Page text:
A Special Place John Ellis
My earliest memories of Wheatfen are of the move from Brundall in the early part of 1945. Dad left us the day before to travel round with the furniture van. It was not wise to leave a house empty at that time for fear of it being taken over by squatters.
The strongest memory of that time is of the smell of the place, not unpleasant but musty and strange. There was no light in the evenings except from paraffin lamps and cooking was done on a stove with two burners, over one of which the oven could be placed. Water was pumped by hand with a semi-rotary pump in the kitchen, from the shallow well to the tanks in the roof of what was taken over by dad as his den. We all had to take our turn. We pumped till the water came out of the spout of the overflow, poking out of the slope of black tiles on the roof.
Mum had a hay box, a later version of which still remains as a toy box in the kitchen today, in which the porridge used to sit overnight, slowly cooking in the residual heat. Heat was not really a word that you could associate with Wheatfen in those days. Nothing but a couple of open fires fuelled by wood which had to be cut, split and carried out by hand. They were certainly not as well fed as today's, and not lit till the evening! Duvets had not crossed the channel and cold damp sheets and heavy blankets had to be propped up by the knees for some time before contact with the rest of the body could be borne.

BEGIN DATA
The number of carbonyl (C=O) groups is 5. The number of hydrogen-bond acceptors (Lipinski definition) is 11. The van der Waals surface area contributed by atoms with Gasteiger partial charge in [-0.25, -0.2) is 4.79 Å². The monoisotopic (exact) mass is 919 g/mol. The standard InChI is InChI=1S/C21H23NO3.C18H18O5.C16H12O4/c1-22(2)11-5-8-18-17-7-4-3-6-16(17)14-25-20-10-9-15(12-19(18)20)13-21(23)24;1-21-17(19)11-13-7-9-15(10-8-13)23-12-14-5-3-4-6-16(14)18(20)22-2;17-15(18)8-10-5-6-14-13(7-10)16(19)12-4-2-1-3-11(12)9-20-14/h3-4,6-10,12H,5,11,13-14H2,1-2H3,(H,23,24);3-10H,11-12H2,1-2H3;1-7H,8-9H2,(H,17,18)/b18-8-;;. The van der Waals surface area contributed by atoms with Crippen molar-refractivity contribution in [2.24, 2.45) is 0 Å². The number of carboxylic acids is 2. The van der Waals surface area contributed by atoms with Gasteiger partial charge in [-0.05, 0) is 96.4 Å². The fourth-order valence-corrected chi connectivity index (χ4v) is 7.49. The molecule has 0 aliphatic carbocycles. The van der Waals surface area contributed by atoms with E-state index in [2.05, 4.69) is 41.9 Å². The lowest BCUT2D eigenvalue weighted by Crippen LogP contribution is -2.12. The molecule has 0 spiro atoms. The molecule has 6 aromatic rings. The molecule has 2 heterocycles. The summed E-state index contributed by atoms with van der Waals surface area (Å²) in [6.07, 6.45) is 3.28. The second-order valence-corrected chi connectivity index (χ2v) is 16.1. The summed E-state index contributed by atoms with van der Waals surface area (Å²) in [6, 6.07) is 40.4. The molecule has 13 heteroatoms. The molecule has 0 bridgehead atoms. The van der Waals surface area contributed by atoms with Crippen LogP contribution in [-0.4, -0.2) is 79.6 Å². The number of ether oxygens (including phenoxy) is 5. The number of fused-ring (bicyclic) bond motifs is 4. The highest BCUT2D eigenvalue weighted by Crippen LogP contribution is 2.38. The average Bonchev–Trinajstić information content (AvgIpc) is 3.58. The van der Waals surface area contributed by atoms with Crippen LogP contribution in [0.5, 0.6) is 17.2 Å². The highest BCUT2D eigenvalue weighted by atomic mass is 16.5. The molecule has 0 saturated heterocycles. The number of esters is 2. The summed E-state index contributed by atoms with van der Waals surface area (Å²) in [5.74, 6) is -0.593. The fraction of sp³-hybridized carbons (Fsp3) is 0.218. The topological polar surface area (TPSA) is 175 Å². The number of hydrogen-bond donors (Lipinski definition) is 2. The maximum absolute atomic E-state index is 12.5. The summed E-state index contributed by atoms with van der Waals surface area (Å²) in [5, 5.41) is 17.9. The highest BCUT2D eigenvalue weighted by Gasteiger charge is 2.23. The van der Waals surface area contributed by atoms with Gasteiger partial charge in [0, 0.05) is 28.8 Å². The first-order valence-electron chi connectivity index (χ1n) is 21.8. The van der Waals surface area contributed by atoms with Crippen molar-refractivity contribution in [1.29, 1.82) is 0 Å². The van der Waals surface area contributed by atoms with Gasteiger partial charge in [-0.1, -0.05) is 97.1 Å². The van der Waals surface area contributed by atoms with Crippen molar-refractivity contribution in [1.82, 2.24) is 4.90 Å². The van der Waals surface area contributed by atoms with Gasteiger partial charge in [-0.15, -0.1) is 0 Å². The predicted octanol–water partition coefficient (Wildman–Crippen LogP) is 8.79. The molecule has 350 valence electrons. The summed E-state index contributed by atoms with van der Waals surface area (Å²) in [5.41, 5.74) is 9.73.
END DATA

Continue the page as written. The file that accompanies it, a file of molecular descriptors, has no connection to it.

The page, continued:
The woods, marshes and waterways were places to roam free and were full of adventure. Frogs were everywhere. The first visit to Mystery Pool was in a summer shower, and I still have vivid memories of the surface clad in upturned tintacks - all part of the mystery. Summer were trips to the bathing place with gaggles of school friends, now a very muddy passage and difficult to envisage as a swimmers paradise. Autumn was wigwams in the wood.
The navy called and I became a visitor, propped up by letters from mum and a last long gaze, at the end of a leave, over the marshes and broads from the top of the tree above the Machane, in those days a privileged climb up from the platform, only to be performed by the young. A special place.
Return to Archive Articles index